Application of Common Rail Fuel Injection System to a Heavy Duty Diesel Engine 942294
In the diesel engine industry, the growing trends are toward wider use of electronically controlled high pressure fuel injection equipment to provide better engine performance, while conforming to the stringent exhaust emission standards.
Although there have been some recent announcements of a diesel engine that applies an electronically controlled common rail type fuel injection system, there is little literature published about any attempt to reduce both exhaust emissions and noise and to improve engine performance by varying injection pressure and injection timing independently and introducing pilot injection in combination.
This paper describes the details of a study made on the parameters associated with injection timing, injection pressure and pilot injection and the procedures for their optimization, with an electronically controlled common rail type fuel injection system installed in an in-line 6-cylinder 6.9 liter turbocharged and intercooled DI diesel engine.
The study made it clear that not only high pressure injection, but also pilot injection are effective for the reduction of smoke at high load, particularly in low speed ranges. It also became clear that pilot injection was useful for reduction of NOx and HC at low load and also for reduction of noise in all engine operating ranges.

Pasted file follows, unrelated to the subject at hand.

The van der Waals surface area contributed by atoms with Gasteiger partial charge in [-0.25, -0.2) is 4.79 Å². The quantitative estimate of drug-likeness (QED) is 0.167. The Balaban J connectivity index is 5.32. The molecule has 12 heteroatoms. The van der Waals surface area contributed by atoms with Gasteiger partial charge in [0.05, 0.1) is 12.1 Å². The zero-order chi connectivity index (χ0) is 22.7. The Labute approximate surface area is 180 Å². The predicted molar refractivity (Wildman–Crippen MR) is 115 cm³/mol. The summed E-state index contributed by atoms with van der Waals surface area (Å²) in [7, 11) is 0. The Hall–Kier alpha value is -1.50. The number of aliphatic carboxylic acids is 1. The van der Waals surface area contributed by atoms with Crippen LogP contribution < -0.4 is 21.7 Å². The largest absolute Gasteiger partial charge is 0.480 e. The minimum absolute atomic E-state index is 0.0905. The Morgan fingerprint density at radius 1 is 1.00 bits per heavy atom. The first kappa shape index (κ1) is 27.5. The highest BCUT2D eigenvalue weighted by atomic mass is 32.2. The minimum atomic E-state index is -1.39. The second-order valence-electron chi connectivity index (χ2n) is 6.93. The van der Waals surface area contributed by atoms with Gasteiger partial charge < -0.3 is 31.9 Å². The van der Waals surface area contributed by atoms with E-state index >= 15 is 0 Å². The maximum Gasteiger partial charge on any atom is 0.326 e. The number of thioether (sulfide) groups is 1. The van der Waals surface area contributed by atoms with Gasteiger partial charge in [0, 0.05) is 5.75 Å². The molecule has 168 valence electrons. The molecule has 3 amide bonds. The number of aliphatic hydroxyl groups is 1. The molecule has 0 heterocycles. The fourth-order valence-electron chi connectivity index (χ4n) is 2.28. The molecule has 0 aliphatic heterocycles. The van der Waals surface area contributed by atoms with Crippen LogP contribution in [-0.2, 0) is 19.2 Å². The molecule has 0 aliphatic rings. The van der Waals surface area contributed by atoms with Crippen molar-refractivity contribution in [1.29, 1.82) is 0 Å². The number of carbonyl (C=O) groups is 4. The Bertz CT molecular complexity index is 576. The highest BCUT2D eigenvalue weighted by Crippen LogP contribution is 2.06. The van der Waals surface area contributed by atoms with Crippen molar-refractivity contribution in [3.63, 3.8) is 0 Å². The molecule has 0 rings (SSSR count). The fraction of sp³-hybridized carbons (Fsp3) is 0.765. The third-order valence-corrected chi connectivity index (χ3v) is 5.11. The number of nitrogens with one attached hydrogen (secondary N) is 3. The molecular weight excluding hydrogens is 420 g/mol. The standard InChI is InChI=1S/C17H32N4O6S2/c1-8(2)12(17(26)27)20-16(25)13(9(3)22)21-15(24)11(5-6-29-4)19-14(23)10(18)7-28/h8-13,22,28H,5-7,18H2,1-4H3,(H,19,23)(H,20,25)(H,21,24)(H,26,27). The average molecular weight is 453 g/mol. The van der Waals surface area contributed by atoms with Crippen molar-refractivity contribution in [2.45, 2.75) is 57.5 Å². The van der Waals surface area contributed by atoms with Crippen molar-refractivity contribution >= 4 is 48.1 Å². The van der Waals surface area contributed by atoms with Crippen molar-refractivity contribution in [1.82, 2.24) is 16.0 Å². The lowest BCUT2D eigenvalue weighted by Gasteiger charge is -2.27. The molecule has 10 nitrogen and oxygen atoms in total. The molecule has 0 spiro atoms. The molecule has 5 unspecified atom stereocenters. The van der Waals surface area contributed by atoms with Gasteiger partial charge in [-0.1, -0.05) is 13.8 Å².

Based on the results of the study, the parameters of injection pressure, injection timing, pilot injection quantity and pilot injection timing were optimized in all engine operating ranges. Consequently, the torque at low speeds was increased and the particulate was cut by half in comparison with the conventional engine, while reducing smoke and noise, without increasing exhaust emissions. Moreover, pilot injection was found to be very effective for improvement of engine startability and reduction of white smoke at low temperatures.